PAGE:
The Department of Public Health commissioner and other state officials have received threats over the department’s recommendation that Connecticut high schools refrain from football this fall, Speaker of the House Joe Aresimowicz said in a Facebook post Saturday.
Aresimowicz, who also coaches the Berlin High football team, pleaded for the threats to stop.
“I’ve been made aware that many threats have been sent to the DPH Commissioner and other state officials,” Aresimowicz wrote on his personal page. “Just like many players, coaches and parents, I too am upset about high school football being canceled. I also spoke my piece about how I believe the Commissioner of Public Health got this wrong. Despite our feelings, we cannot tolerate threatening people! What the heck happened to disagreeing and even being mad without this nonsense. Please stop!!!! The kids are looking at us to show them how they should act when they’re adults!”
Glenn Lungarini, executive director of the Connecticut Interscholastic Athletic Conference, similarly asked those angry about the cancellation of fall football to refrain from threats.
“All are entitled to their opinion and emotions, but threatening comments are not acceptable,” Lungarini tweeted. “I am willing to speak with anyone, but will not condone threats to any member of DPH, state officials, or CIAC staff.”
The CIAC announced Friday that it will not sanction full-contact football this fall. In explaining that decision, the CIAC cited DPH’s guidance that the sport was unsafe during the coronavirus pandemic.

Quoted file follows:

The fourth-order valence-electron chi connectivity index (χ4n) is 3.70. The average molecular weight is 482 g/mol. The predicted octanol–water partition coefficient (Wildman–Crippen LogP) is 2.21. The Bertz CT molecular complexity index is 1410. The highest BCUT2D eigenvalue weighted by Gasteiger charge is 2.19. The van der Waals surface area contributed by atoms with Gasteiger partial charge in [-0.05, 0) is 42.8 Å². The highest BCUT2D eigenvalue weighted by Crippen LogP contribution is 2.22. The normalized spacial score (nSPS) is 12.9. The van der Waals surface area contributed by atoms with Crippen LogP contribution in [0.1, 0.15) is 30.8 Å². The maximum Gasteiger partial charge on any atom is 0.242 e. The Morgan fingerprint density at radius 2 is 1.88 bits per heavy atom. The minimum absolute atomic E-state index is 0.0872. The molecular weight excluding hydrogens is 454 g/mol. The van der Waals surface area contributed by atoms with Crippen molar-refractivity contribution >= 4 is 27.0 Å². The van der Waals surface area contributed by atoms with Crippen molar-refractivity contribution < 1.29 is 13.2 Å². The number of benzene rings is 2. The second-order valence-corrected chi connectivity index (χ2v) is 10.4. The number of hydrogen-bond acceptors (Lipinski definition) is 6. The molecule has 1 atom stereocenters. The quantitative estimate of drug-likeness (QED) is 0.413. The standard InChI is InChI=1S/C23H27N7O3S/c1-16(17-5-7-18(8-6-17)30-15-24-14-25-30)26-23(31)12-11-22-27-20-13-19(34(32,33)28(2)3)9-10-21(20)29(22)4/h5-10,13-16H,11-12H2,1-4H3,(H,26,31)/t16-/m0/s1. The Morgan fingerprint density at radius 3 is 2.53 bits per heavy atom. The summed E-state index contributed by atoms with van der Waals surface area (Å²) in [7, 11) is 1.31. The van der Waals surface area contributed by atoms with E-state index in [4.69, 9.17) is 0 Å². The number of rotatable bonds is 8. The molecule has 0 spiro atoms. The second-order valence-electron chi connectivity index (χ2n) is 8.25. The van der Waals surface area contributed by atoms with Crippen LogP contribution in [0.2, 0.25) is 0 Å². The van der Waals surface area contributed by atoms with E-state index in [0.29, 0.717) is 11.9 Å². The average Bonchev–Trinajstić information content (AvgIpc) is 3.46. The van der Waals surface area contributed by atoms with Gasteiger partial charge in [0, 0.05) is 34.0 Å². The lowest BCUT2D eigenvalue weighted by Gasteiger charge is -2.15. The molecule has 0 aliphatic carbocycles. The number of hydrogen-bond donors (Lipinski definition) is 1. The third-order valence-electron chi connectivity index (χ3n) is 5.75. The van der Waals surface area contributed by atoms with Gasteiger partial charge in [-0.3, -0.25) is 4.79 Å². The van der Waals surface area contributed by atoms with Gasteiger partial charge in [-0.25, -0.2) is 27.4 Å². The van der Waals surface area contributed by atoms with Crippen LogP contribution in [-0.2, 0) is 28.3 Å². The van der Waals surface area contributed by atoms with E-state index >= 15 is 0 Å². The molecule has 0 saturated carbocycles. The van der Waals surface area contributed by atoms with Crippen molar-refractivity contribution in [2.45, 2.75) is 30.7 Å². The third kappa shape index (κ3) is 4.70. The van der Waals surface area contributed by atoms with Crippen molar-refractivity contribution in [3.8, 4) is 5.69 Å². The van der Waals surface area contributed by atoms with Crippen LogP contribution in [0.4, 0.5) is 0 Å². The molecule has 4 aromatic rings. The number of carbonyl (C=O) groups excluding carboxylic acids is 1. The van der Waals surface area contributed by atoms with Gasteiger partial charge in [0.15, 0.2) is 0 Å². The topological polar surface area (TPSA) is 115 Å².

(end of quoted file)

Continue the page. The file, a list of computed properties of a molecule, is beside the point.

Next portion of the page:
Some local superintendents had voiced reluctance to proceed with football without a go-ahead from DPH.
“Without DPH support, the CIAC cannot move forward with a full-contact season as it would place superintendents and boards of education in the impossible position of acting against the recommendation of a state agency,” the CIAC wrote in a statement Friday.
DPH has repeatedly cautioned about the dangers of full-contact football, suggesting a 7-on-7 version instead.
With the cancellation of the fall season, football teams will still able to condition as a team but will not be able to play games. Lungarini said Friday that the CIAC will consider combines, passing leagues and other activities as alternate options for football players in the fall.
Students and coaches have expressed frustration with DPH’s recommendation and the CIAC’s decision, with some students organizing a protest set for Sunday in West Hartford’s Blueback Square.
“There’s a part pare of me that’s angry, there’s a part of me that’s crushed, and there’s a part of me that’s sad,” Stafford/Somers/East Windsor coach Brian Mazzone said Friday. “There’s no way I can go five days with these kids. There’s no way I can keep these kids engaged [without games].”
Representatives from DPH and the governor’s office did not immediately respond to requests for comment.
Courant staff writer Shawn McFarland contributed to this report.
Alex Putterman can be reached at firstname.lastname@example.org.
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